Putter: Scotty Cameron TSB Prototype
Grip: SuperStroke SS2R

Grip: Golf Pride Tour Velvet

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All-new Callaway Jaws MD5 Raw and tour-inspired T-Grind wedges



Callaway Raw MD5 Wedge

Callaway is adding to its successful Callaway Jaws MD5 lineup with a new grind and a new look: MD5 Raw and T-Grind wedges.

The Callaway Jaws MD5 story

As we covered in the original 2020 Callaway MD5 launch piece, these wedges are more than just a stepping stone for the engineering team at Callaway, and instead are a complete evolution of how they design and manufacture their wedges. Here’s why: By reinventing the overall groove shape compared to previous models, they have succeeded in increasing both spin and total control on full and less-than-full shots.

The proprietary groove design of the Jaws wedge gets the contact radius right to the limit set forth by the governing bodies. How closes are we talking?” So close that the initial response from Callaway’s manufacturing partner was “Sorry, we just can’t do this” because the failure rate was close to 50 percent of heads becoming nonconforming.

The solution for Callaway? Changing the cutting tool used on the grooves every 15 wedges. Sure, you could attempt to get more life out of each tool, but when you have everyone from recreational players to the world’s best putting them in play, you can’t make sacrifices.

Callaway 2020 MD5 JAWS Wedge Grooves

2020 Callaway Jaws MD5 wedge: groove detail

The end result is the MD5 Jaws spins over 10 percent more on shots hit around the green compared to the Callaway MD4 and launches lower by one degree. Lower launch is important, because if you talk to any short game coach with a launch monitor, or Roger Cleveland, in Callaway’s case, you will quickly realize that being able to control launch with a wedge is just as important as it is with a driver. A lower-launching wedge means the coefficient of friction is higher since the ball isn’t riding/sliding up the face—and boom, you have a greater ability to hit the “low checker.”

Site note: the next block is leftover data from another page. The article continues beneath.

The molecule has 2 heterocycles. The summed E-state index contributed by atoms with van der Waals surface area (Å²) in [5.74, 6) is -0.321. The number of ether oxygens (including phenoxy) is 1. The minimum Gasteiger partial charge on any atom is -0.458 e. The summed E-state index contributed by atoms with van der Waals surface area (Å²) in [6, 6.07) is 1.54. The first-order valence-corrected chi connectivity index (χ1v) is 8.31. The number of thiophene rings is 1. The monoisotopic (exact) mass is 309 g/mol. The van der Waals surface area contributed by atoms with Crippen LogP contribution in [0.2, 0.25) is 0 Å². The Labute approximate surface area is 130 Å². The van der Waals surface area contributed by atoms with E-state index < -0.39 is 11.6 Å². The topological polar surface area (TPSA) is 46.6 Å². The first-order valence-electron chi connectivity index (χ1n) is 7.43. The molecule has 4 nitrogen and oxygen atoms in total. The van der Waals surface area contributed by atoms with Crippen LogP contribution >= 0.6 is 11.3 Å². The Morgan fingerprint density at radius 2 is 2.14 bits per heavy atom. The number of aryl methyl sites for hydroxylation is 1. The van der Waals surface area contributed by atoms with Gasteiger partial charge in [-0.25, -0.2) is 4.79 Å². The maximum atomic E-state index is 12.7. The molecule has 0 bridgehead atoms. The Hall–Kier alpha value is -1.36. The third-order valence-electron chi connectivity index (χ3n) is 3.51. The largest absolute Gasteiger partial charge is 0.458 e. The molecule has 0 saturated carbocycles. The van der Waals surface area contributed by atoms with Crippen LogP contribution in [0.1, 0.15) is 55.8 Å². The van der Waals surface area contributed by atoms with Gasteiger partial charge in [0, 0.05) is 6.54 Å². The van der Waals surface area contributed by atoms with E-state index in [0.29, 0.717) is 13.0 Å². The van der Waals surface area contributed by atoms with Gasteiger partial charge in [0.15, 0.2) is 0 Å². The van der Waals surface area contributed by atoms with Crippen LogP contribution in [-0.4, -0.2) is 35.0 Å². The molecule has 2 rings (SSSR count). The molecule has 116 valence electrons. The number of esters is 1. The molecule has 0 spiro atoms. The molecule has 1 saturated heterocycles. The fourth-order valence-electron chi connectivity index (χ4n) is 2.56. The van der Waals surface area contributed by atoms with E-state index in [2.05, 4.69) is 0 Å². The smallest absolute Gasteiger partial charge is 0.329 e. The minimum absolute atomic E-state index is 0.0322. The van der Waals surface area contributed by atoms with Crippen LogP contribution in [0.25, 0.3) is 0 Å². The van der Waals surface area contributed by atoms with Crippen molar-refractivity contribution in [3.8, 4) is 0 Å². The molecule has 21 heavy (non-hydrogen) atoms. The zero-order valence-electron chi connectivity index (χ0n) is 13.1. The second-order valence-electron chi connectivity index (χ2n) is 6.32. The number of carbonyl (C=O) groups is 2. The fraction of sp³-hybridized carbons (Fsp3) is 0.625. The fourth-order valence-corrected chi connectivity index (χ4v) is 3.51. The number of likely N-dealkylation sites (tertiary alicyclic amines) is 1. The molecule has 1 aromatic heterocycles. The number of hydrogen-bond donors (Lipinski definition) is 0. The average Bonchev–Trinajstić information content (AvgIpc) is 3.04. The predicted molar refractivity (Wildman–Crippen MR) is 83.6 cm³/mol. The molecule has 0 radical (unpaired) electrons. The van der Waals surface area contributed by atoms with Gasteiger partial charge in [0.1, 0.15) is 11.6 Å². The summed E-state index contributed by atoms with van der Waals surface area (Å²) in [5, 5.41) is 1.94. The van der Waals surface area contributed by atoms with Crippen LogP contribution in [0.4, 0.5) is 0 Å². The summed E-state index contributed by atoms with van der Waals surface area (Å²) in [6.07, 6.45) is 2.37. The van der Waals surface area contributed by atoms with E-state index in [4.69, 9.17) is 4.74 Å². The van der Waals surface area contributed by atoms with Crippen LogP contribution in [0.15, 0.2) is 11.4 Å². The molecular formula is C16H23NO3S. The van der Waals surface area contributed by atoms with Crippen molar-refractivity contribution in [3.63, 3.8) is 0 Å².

The raw finish

After many years of limited retail availability, raw wedges have come back in style in a big way thanks to more golfers understanding the benefits of an unplated wedge—it also helps that the most popular finish option in professional golf is raw and unplated too.

The Callaway Jaws MD5 Raw is made from 8620 mild carbon steel to offer a soft feel. Over time, the unplated finish will patina to reduce glare—nothing worse than trying to hit a wedge shot on a sunny day and having the full reflection of the sun nearly blind you in the process.


The Raw MD5 maintains all the other design features of the already available MD5 wedges, including the four ports and medallions on the back of the head to raise CG for greater trajectory control—but also gives golfers the added option to customize through Callaway Customs.

The T-Grind story

Just like how raw finishes have grown in popularity, so have wedge grinds that offer greater versatility on full and partial shots around the green. The new T-Grind (available in 58 and 60-degree lofts) is a popular choice because it has a higher measured bounce in a standard neutral playing position, but thanks to the crescent sole with heel, toe, and trailing edge relief, the leading edge can get closer to the ground on shots played with an open face.

This puts bounce where you need it and takes it away from places you don’t. Compared to the similar-looking X-Grind (available in 54 and 56-degree lofts) the T has less bounce which can also help players that are more shallow or play in softer more lush conditions.